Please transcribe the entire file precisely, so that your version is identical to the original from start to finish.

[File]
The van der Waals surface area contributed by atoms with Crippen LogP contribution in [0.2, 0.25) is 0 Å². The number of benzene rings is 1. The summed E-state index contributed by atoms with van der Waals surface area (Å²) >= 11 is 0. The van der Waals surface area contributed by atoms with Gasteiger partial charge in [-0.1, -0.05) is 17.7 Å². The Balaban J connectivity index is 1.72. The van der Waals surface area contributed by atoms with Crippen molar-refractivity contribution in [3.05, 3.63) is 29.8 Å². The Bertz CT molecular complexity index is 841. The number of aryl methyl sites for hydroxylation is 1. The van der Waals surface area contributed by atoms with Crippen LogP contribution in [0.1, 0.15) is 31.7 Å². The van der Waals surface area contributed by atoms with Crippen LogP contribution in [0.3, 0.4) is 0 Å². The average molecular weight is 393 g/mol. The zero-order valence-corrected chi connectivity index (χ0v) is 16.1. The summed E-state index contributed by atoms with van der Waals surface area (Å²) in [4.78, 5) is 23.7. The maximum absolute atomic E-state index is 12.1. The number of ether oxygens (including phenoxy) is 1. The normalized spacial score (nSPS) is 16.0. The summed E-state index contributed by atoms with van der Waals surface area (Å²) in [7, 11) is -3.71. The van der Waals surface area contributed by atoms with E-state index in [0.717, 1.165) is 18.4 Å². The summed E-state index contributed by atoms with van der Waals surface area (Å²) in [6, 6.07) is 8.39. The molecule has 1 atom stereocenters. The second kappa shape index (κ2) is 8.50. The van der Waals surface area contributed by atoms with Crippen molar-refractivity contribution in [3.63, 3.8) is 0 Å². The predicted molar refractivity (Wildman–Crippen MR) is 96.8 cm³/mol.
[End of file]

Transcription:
The van der Waals surface area contributed by atoms with Crippen LogP contribution in [0.2, 0.25) is 0 Å². The number of benzene rings is 1. The summed E-state index contributed by atoms with van der Waals surface area (Å²) >= 11 is 0. The van der Waals surface area contributed by atoms with Gasteiger partial charge in [-0.1, -0.05) is 17.7 Å². The Balaban J connectivity index is 1.72. The van der Waals surface area contributed by atoms with Crippen molar-refractivity contribution in [3.05, 3.63) is 29.8 Å². The Bertz CT molecular complexity index is 841. The number of aryl methyl sites for hydroxylation is 1. The van der Waals surface area contributed by atoms with Crippen LogP contribution in [0.1, 0.15) is 31.7 Å². The van der Waals surface area contributed by atoms with Crippen LogP contribution in [0.3, 0.4) is 0 Å². The average molecular weight is 393 g/mol. The zero-order valence-corrected chi connectivity index (χ0v) is 16.1. The summed E-state index contributed by atoms with van der Waals surface area (Å²) in [4.78, 5) is 23.7. The maximum absolute atomic E-state index is 12.1. The number of ether oxygens (including phenoxy) is 1. The normalized spacial score (nSPS) is 16.0. The summed E-state index contributed by atoms with van der Waals surface area (Å²) in [7, 11) is -3.71. The van der Waals surface area contributed by atoms with E-state index in [0.717, 1.165) is 18.4 Å². The summed E-state index contributed by atoms with van der Waals surface area (Å²) in [6, 6.07) is 8.39. The molecule has 1 atom stereocenters. The second kappa shape index (κ2) is 8.50. The van der Waals surface area contributed by atoms with Crippen molar-refractivity contribution in [3.63, 3.8) is 0 Å². The predicted molar refractivity (Wildman–Crippen MR) is 96.8 cm³/mol.